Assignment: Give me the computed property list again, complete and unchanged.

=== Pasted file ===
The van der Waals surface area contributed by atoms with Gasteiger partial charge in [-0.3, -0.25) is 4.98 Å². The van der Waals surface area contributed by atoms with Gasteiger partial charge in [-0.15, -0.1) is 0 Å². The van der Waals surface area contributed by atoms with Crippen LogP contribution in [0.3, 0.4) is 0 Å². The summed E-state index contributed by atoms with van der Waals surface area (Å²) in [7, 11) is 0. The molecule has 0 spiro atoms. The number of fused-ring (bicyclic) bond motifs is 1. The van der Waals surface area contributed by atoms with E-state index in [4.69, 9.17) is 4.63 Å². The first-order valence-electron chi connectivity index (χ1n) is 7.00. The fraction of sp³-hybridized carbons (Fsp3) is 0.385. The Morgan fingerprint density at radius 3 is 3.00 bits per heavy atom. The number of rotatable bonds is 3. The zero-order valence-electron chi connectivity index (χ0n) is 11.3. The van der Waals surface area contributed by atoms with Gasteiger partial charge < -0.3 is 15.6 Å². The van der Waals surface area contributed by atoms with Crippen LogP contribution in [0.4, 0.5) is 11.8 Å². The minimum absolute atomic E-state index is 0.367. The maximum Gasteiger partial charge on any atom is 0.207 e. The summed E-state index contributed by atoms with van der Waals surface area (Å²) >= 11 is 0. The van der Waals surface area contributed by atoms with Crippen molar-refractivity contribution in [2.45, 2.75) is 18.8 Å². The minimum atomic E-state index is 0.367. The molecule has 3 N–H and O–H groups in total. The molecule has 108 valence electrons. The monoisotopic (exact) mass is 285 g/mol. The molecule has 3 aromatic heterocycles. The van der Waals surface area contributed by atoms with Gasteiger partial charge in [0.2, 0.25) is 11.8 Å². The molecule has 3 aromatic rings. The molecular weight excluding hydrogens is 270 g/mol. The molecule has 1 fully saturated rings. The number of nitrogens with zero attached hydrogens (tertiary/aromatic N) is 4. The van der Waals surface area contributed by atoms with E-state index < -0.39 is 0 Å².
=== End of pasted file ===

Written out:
The van der Waals surface area contributed by atoms with Gasteiger partial charge in [-0.3, -0.25) is 4.98 Å². The van der Waals surface area contributed by atoms with Gasteiger partial charge in [-0.15, -0.1) is 0 Å². The van der Waals surface area contributed by atoms with Crippen LogP contribution in [0.3, 0.4) is 0 Å². The summed E-state index contributed by atoms with van der Waals surface area (Å²) in [7, 11) is 0. The molecule has 0 spiro atoms. The number of fused-ring (bicyclic) bond motifs is 1. The van der Waals surface area contributed by atoms with E-state index in [4.69, 9.17) is 4.63 Å². The first-order valence-electron chi connectivity index (χ1n) is 7.00. The fraction of sp³-hybridized carbons (Fsp3) is 0.385. The Morgan fingerprint density at radius 3 is 3.00 bits per heavy atom. The number of rotatable bonds is 3. The zero-order valence-electron chi connectivity index (χ0n) is 11.3. The van der Waals surface area contributed by atoms with Gasteiger partial charge < -0.3 is 15.6 Å². The van der Waals surface area contributed by atoms with Crippen LogP contribution in [0.4, 0.5) is 11.8 Å². The minimum absolute atomic E-state index is 0.367. The maximum Gasteiger partial charge on any atom is 0.207 e. The summed E-state index contributed by atoms with van der Waals surface area (Å²) >= 11 is 0. The van der Waals surface area contributed by atoms with Crippen molar-refractivity contribution in [2.45, 2.75) is 18.8 Å². The minimum atomic E-state index is 0.367. The molecule has 3 N–H and O–H groups in total. The molecule has 108 valence electrons. The monoisotopic (exact) mass is 285 g/mol. The molecule has 3 aromatic heterocycles. The van der Waals surface area contributed by atoms with Gasteiger partial charge in [0.2, 0.25) is 11.8 Å². The molecule has 3 aromatic rings. The molecular weight excluding hydrogens is 270 g/mol. The molecule has 1 fully saturated rings. The number of nitrogens with zero attached hydrogens (tertiary/aromatic N) is 4. The van der Waals surface area contributed by atoms with E-state index < -0.39 is 0 Å².